Blomme steel in Potch

Byna ‘n kwart-eeu gelede, in Potchefstroom, was dit ons ding om blomme te gaan steel.  Dis pret, en blomme is mooi. Daardie tyd was dit kattekwaad, nie ‘n stuk of drie kriminele oortredings soos wat dit vandag sal wees nie. Een somersaand was dit weer sulke tyd.  Gewapen met ‘n skêr en ‘n emmer ry ons bo-dorp toe, waar die ou tuine was met die meeste, en mooiste blomme. Ek het daai tyd klas gekry by Prof Theuns Botha, wat behalwe vir bekendheid in die radiobedryf, ook bekend was vir die feit dat hy wen-irisse gekweek het. Nou kan julle al klaar sien waar die storie heen oppad is, al moet ek nou ook bysê dat ek nie geweet het waar hy woon nie.

Nou ja, so ry ons toe stadig deur die strate en steel hier en daar ‘n paar rose, angeliere en whatnots.  By een huis, in die lig van die straatlamp sien ek toe ‘n tuin met die mooiste irisse, en ek sluip daar in.  Ek kan sien hierdie is nie sommer net sulke irisse nie, so ek gaan sit op my hurke, versigtig om nie die plante seer te maak nie, en ek sny ‘n paar van die mooi pers blomme af.  Die volgende oomblik staan daar twee skoene en bene in ‘n donker broek voor my.  Ek kyk stadig op en in Prof Theuns se oë vas.  Ek wil my vandag half verbeel daar was ‘n sweempie van ‘n amusante glimlag op sy gesig, maar dit is waarskynlik net dit – my verbeelding.

Nie een van ons sê ‘n woord nie.  Ek staan op, met die irisse in my hand.  Prof Theuns stap in die tuinpaadjie af tot by die hekkie, maak dit oop en staan opsy dat ek kan uitkom.  Ek mompel iets in die lyn van jammer prof koenaait prof en spring in die wagtende getaway-car met die blomme steeds in my hand. Ek beveel my vriendin om met skreeuende bande weg te trek soos in die moewies. Wat sy natuurlik nie gedoen het nie, maar die blomme stelery vir die aand was oor.

Die volgende dag sit ek redelik verleë in prof Theuns se klas, maar hy gaan aan net soos altyd, asof niks gebeur het nie. Nie ‘n woord oor die irisse nie. Op ‘n stadium begin ek ontspan en myself selfs so half oortuig dat hy my dalk nie herken het in die donker nie. Teen die middel van die periode is ek oortuig hy het nie.  Dis toe dat hy so terloops opmerk dat hy bly is om te sien mense wat sy irisse steel gebruik ‘n skêr en vernietig nie sy plante nie.  Sonder om vir my spesifiek te kyk of enige so-iets.  Net die een sinnetjie wat oor al die ander studente se koppe is, maar nie oor myne nie, en toe gaan hy aan met sy les.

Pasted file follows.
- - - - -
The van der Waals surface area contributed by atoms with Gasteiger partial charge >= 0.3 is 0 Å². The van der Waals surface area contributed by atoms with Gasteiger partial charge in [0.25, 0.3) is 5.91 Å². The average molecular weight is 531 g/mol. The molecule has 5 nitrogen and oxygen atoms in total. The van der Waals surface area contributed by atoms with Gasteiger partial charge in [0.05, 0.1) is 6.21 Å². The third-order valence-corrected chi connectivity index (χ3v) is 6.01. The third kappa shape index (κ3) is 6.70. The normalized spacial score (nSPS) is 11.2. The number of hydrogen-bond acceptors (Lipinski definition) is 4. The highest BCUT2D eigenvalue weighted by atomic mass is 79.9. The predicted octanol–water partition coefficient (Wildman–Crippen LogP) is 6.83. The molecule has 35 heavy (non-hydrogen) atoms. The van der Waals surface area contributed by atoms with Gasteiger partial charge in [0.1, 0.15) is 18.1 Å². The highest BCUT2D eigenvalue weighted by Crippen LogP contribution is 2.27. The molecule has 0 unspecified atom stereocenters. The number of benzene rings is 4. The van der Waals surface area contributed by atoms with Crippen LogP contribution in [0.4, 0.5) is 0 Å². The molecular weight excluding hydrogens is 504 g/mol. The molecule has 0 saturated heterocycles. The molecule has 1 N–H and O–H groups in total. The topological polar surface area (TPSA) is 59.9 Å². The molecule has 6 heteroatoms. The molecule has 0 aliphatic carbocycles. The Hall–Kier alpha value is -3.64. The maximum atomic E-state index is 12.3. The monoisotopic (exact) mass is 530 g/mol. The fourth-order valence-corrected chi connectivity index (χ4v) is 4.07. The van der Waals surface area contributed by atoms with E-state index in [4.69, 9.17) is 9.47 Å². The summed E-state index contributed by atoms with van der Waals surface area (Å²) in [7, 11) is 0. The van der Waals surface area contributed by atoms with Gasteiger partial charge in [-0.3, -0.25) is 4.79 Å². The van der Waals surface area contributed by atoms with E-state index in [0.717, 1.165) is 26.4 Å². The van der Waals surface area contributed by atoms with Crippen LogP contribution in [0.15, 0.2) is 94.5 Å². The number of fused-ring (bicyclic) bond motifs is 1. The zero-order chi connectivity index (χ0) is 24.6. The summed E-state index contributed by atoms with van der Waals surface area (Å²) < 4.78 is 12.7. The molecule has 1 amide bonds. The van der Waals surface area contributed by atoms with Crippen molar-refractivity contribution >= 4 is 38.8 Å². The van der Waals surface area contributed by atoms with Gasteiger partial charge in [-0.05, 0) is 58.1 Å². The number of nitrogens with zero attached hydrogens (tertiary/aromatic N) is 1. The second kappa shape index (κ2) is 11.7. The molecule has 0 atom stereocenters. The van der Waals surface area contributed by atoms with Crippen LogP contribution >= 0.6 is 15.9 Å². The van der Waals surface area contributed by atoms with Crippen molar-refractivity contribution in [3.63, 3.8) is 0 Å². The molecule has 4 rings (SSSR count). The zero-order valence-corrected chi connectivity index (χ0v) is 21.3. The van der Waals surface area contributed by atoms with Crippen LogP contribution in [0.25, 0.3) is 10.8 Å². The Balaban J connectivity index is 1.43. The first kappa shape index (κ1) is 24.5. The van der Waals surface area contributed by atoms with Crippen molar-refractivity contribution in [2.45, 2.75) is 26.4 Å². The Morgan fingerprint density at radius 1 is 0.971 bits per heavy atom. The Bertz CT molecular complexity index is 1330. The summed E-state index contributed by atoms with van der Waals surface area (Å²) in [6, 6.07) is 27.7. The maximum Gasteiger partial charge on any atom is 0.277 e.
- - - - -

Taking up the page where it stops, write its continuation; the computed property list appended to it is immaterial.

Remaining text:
Hy het geweet ek het myne baie deeglik geleer…

Avontuur Wines

Avontuur Cabernet Merlot

50/50 blend of Cabernet Sauvignon and Merlot.

12 months in French Oak

Fruity, easy drinking wine that you can have on its own. A good blend of the red berries often found in the Cabernet Sauvignon, and the trendy, spiciness of the new merlots.

Brut MCC Rose

70% Chardonnay, 30 Pinot Noir

The word “brut” means that this MCC is extra dry. It is a crisp, MCC with a beautiful pink colour coming from 3 hours of skin contact. Probably not the MCC you would serve at your wedding to a mixed crowd of people.  This one is more for the discerning drinker that worked his or her way up from the sweeter bubblies to the drier ones. It is the one you can whip out when you are celebrating with a few people who appreciate a dry bubbly.

It has a distinct acidity that leaves a pleasant sting on the tongue. I tasted hints of orange and orange blossom and maybe a bit of slightly sour strawberries.  I think this MCC will go well with a fruit salad full of different melons because they have a sweetness that will complement it. I can also imagine it with fresh oysters on ice and maybe starters and hors d’oeuvres with seared tuna, smoked salmon and shrimps.

I also tasted the Chardonnay and Pinot Noir Blend of Avontuur wine, and preferred it to the MCC, but that is only personal taste.

Pinot Noir 2016

A good, layered Pinot Noir made from grapes grown on the Avontuur farm, where the warmer climate brings more of a richness than you would normally find in a Pinot Noir.

Kate had a rather funny, but spot-on description of this wine, saying that Pinot Noirs can be “thin, like flat Coke” but this one was not!

Avontuur’s Pinot Noir lives in 2nd and 3rd fill French oak barrels for two and a half years.

It has a smokiness in the taste with red fruit, like cherries, that makes for a dry, full flavoured Pinot Noir.  It will also age well for 3 to 4 years, for those who can wait that long.